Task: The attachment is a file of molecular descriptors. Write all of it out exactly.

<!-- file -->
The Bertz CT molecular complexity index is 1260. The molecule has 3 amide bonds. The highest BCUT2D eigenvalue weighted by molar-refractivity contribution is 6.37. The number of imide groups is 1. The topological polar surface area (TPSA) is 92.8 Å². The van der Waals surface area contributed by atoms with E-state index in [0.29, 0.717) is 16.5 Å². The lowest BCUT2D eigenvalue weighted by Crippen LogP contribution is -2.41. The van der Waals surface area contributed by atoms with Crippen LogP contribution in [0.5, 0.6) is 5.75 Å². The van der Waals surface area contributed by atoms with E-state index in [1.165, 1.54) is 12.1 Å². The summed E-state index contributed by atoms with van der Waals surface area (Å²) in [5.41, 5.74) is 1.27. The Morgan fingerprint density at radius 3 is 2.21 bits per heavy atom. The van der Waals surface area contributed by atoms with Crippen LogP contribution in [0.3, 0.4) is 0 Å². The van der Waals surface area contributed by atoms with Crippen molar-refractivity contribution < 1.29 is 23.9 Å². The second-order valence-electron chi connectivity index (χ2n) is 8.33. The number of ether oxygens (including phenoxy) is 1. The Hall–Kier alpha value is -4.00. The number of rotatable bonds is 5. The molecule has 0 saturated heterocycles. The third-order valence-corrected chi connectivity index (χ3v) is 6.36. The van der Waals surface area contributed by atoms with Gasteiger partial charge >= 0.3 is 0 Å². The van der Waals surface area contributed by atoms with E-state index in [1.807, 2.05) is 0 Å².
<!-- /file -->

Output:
The Bertz CT molecular complexity index is 1260. The molecule has 3 amide bonds. The highest BCUT2D eigenvalue weighted by molar-refractivity contribution is 6.37. The number of imide groups is 1. The topological polar surface area (TPSA) is 92.8 Å². The van der Waals surface area contributed by atoms with E-state index in [0.29, 0.717) is 16.5 Å². The lowest BCUT2D eigenvalue weighted by Crippen LogP contribution is -2.41. The van der Waals surface area contributed by atoms with Crippen LogP contribution in [0.5, 0.6) is 5.75 Å². The van der Waals surface area contributed by atoms with E-state index in [1.165, 1.54) is 12.1 Å². The summed E-state index contributed by atoms with van der Waals surface area (Å²) in [5.41, 5.74) is 1.27. The Morgan fingerprint density at radius 3 is 2.21 bits per heavy atom. The van der Waals surface area contributed by atoms with Crippen LogP contribution in [0.3, 0.4) is 0 Å². The van der Waals surface area contributed by atoms with Crippen molar-refractivity contribution < 1.29 is 23.9 Å². The second-order valence-electron chi connectivity index (χ2n) is 8.33. The number of ether oxygens (including phenoxy) is 1. The Hall–Kier alpha value is -4.00. The number of rotatable bonds is 5. The molecule has 0 saturated heterocycles. The third-order valence-corrected chi connectivity index (χ3v) is 6.36. The van der Waals surface area contributed by atoms with Gasteiger partial charge >= 0.3 is 0 Å². The van der Waals surface area contributed by atoms with E-state index in [1.807, 2.05) is 0 Å².